Jim Chanos slams Michael Lewis on Twitter for parroting language

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Jim Chanos slams Michael Lewis on Twitter for parroting language

Jim Chanos slammed Lewis on Twitter for parroting language, claiming the fall of FTX to a bank run.

On October 1st, author Michael Lewis faced criticism on social media following an interview with '60 Minutes' about FTX founder Sam Bankman-Fried that was widely decried as unjustifiably credulous.

Among the criticisms was short seller Jim Chanos, founder of Kynikos Associates, who has a long and storied history of betting against renowned financial frauds such as Enron and Bankrupt German payments giant Wirecard.

Chanos called Lewis' parroting language a Bankruptcies, saying the fall of FTX was caused by a bank run.

We would've been fine, he said, for those meddling short-sellers and journalists causing a run-on-the-bank. This is nonsense, as both FTX and Enron were both massively insolvent, not illiquid, said Chanos, who has been associated with the @WallStCynic handle on X.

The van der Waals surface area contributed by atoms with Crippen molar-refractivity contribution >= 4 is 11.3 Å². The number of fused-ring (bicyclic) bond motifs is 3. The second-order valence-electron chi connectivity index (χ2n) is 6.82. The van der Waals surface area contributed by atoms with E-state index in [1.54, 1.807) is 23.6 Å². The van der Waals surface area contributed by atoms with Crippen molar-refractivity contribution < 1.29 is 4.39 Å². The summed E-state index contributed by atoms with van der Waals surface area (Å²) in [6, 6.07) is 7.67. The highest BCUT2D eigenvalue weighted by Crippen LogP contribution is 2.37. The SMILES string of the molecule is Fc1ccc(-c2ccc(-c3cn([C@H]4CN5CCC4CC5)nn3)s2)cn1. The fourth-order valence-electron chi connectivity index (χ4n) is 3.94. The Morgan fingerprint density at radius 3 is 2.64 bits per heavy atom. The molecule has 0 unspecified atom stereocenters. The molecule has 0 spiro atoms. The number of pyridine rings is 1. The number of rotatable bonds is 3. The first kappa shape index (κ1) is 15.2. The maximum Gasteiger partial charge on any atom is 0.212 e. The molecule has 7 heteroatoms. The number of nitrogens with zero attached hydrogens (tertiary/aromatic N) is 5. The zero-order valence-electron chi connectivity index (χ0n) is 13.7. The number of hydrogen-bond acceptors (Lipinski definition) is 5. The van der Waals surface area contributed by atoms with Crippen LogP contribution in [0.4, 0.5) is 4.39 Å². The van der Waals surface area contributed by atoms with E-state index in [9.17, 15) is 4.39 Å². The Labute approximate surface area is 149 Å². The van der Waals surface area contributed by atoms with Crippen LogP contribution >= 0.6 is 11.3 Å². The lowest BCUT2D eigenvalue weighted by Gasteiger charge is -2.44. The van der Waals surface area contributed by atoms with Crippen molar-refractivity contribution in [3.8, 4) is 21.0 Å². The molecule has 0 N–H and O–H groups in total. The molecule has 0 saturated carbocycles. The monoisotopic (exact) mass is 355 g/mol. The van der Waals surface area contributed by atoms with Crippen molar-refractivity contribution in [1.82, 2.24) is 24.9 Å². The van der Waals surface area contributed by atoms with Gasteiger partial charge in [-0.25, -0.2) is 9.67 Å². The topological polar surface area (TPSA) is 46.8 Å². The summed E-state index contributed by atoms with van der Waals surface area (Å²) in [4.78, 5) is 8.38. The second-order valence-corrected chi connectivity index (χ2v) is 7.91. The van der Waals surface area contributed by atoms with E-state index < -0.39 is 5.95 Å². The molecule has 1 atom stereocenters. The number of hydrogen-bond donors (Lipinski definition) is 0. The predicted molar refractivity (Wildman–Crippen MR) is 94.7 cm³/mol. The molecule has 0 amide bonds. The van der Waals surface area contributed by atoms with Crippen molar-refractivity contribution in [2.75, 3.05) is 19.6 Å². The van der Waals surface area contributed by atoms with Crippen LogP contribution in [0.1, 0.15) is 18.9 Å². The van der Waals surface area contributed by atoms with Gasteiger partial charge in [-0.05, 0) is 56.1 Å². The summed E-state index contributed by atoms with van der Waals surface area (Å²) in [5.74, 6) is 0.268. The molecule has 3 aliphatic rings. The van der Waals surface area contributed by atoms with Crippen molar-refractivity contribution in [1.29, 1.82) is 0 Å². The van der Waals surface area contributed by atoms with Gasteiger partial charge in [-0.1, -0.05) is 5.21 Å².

Bankman-Fried first blamed the collapse of his crypto empire on a run on customer deposits just before the group of companies filed for bankruptcy protection in November.

While FTX's fate was partly secured by a $6bn run from customer deposits, a presentation filed in March as part of the bankruptcy court process showed Bankman-Fried's former empire had a massive $6.8bn hole in the balance sheets of its associated companies.

To be certain, the appreciation in cryptocurrency prices this year has boosted the value of some of these assets, according to court filings made by the company's attorney.

Bankman-Fried faces charges including wire fraud, securities fraud and money laundering.

CBS's '60 Minutes' aired an interview with Lewis, author of bestselling books like s Poker, and on October 1 where Lewis shared tidbits from his book about FTX and Bankman-Fried. The author has been criticized for defending the erstwhile crypto wunderkind.

Some, including Chanos, pointed out that the company was not just illiquid, but insolvent.

The difference between an illiquid and insolvent is that an illiquid firm has top-notch assets that it can either sell or use as collateral for loans, while an insolvent firm does not.